The International Herald Tribune reports on China’s Navy carrying out sea control missions in disputed waters, in a strong article co-authored by longtime China watcher Howard French:

In a muscular display of its rising military and economic might, China deployed a fleet of five warships last week near a gas field in the East China Sea, a potentially resource-rich area that is disputed by China and Japan.
The ships, including a guided-missile destroyer, were spotted by a Japanese military patrol plane near the Chunxiao gas field, according to Japan’s Maritime Self-Defense Forces. It is believed to be the first time that Chinese warships have been seen in that area.

This was done at the time of a Japanese election, echoing the missile firings at Taiwan in 1996. Aggressive moves like this can only influence hawks in Japan, and push the Japanese closer to the US and Taiwan. Further, China’s naval expansion enhances Taiwan’s strategic value, since Taiwan is an important link in the chain of barriers that keeps the tiger of China’s navy pacing within the bars of its coastal waters.

As Japanese policy toward China hardens, it moves closer to Taiwan, the IHT notes:

Japan has joined the United States in lobbying the European Union not to lift its arms embargo on China. But the strongest signal yet was Japan’s tougher public stance on defending Taiwan against China.

As the Japanese themselves say:

The United States may see its future rivalry with China as on a global stage. But for Japan, the stage is Asia and the epicenter is around Taiwan.

Most of Japan’s oil is shipped through two sea lanes: one directly south of Taiwan and another farther south, which increases shipping time by two days.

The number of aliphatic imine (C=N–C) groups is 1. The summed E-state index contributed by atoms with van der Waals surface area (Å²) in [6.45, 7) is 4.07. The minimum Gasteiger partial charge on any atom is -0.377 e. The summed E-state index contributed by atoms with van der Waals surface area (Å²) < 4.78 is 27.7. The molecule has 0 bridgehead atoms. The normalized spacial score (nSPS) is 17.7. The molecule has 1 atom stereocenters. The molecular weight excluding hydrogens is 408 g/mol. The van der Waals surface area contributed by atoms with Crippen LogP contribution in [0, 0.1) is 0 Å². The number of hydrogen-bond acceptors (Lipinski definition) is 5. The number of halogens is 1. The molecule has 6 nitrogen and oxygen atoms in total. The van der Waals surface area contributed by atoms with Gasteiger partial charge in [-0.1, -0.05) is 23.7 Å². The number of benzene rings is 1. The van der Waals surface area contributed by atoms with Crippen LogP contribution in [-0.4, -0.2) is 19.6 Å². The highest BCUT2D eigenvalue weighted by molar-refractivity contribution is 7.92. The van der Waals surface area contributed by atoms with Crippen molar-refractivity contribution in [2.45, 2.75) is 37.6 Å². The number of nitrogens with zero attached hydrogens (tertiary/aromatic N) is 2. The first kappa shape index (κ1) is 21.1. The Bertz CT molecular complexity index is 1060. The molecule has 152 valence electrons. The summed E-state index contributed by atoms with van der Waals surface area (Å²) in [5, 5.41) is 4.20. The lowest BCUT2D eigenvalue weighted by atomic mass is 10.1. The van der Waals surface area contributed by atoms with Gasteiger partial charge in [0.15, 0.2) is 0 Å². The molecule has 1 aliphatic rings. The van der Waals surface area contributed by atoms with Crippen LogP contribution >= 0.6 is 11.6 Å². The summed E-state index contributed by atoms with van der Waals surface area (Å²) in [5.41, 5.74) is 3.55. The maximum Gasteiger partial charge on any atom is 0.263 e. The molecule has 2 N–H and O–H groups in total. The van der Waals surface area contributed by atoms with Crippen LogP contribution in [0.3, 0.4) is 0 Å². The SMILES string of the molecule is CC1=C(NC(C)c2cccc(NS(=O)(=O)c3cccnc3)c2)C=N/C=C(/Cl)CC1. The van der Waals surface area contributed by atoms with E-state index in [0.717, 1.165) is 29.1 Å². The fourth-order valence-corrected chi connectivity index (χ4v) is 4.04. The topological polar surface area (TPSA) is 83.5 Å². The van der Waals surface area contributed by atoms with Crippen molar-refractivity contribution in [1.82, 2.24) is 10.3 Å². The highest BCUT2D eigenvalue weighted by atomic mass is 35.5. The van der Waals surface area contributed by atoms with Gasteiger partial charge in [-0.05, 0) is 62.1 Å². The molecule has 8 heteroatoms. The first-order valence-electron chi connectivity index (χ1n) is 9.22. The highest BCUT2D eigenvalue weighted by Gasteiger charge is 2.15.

“If you assume conditions are balanced now,” said Admiral Koichi Furusho, the former chief of staff of Japan’s Maritime Self-Defense Forces, “they would collapse as soon as Taiwan unifies with China. The sea lanes would turn all red.”

Longtime Taiwan watchers will recognize this shoot-themselves-in-the-foot China, the one that attempts to “persuade” through intimidation, instead of woo through suasion. It looks like, with the increasingly open anti-Japanese trends in Chinese society (Asia Times reports on online anti-Japan game developed by a Communist Party organ debuting soon in China), we are looking at a period of crypto-Cold War politics that will bring the US, Taiwan and Japan closer together, one that will increase the influence of hawks and hardliners in Japan, and one that will result in greater expressions of public support for Taiwan in Japan. Japan may become more aggressive in its diplomacy, ranging farther afield, as China’s demand for oil pits it against Japanese need for the same, and the need to secure its oil routes. It will also put further strains on the Japan-US-EU relationship as Europe tilts toward China.

Several other developments also show reflect on anti-Chinese containment trends. A joint US-India naval exercise begins today. Asia Times reports on the way China affects the India Lobby in the US:

The sale is particularly puzzling to New Delhi because the arming of India is very much a Pentagon project in making it a “natural ally” in maintaining peace and security in the area. Building up India as a potential rival to China is very much on the Pentagon’s agenda, and yet the White House pushed through a bill to sell arms to Pakistan, endangering India’s western frontiers and raising a fresh dilemma for the pro-US lobby in India.

Future historians will only shake their heads in wonder at the suicidal stupidity of US foreign policy under the Bush Administration.